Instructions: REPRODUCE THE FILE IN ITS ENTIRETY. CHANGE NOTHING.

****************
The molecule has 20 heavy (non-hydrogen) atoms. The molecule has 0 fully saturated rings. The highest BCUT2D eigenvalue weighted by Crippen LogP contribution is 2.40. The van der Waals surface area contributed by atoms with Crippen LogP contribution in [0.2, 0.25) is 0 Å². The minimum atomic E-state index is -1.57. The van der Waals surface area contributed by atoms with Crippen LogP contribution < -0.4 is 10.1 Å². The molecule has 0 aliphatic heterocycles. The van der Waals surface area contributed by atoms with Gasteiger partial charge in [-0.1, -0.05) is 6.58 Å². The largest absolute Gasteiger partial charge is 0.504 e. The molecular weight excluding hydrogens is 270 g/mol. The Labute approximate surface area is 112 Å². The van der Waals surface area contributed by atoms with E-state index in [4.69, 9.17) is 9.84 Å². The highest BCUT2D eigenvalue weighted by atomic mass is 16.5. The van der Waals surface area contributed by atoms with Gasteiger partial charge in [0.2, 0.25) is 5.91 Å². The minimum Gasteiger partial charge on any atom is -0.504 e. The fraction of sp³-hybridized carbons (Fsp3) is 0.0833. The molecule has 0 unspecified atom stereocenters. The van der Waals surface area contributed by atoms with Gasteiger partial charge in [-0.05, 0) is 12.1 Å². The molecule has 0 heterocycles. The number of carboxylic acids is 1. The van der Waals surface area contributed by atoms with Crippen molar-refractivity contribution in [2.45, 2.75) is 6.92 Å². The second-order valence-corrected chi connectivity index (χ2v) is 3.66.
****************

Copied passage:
The molecule has 20 heavy (non-hydrogen) atoms. The molecule has 0 fully saturated rings. The highest BCUT2D eigenvalue weighted by Crippen LogP contribution is 2.40. The van der Waals surface area contributed by atoms with Crippen LogP contribution in [0.2, 0.25) is 0 Å². The minimum atomic E-state index is -1.57. The van der Waals surface area contributed by atoms with Crippen LogP contribution < -0.4 is 10.1 Å². The molecule has 0 aliphatic heterocycles. The van der Waals surface area contributed by atoms with Gasteiger partial charge in [-0.1, -0.05) is 6.58 Å². The largest absolute Gasteiger partial charge is 0.504 e. The molecular weight excluding hydrogens is 270 g/mol. The Labute approximate surface area is 112 Å². The van der Waals surface area contributed by atoms with E-state index in [4.69, 9.17) is 9.84 Å². The highest BCUT2D eigenvalue weighted by atomic mass is 16.5. The van der Waals surface area contributed by atoms with Gasteiger partial charge in [0.2, 0.25) is 5.91 Å². The minimum Gasteiger partial charge on any atom is -0.504 e. The fraction of sp³-hybridized carbons (Fsp3) is 0.0833. The molecule has 0 unspecified atom stereocenters. The van der Waals surface area contributed by atoms with Gasteiger partial charge in [-0.05, 0) is 12.1 Å². The molecule has 0 heterocycles. The number of carboxylic acids is 1. The van der Waals surface area contributed by atoms with Crippen molar-refractivity contribution in [2.45, 2.75) is 6.92 Å². The second-order valence-corrected chi connectivity index (χ2v) is 3.66.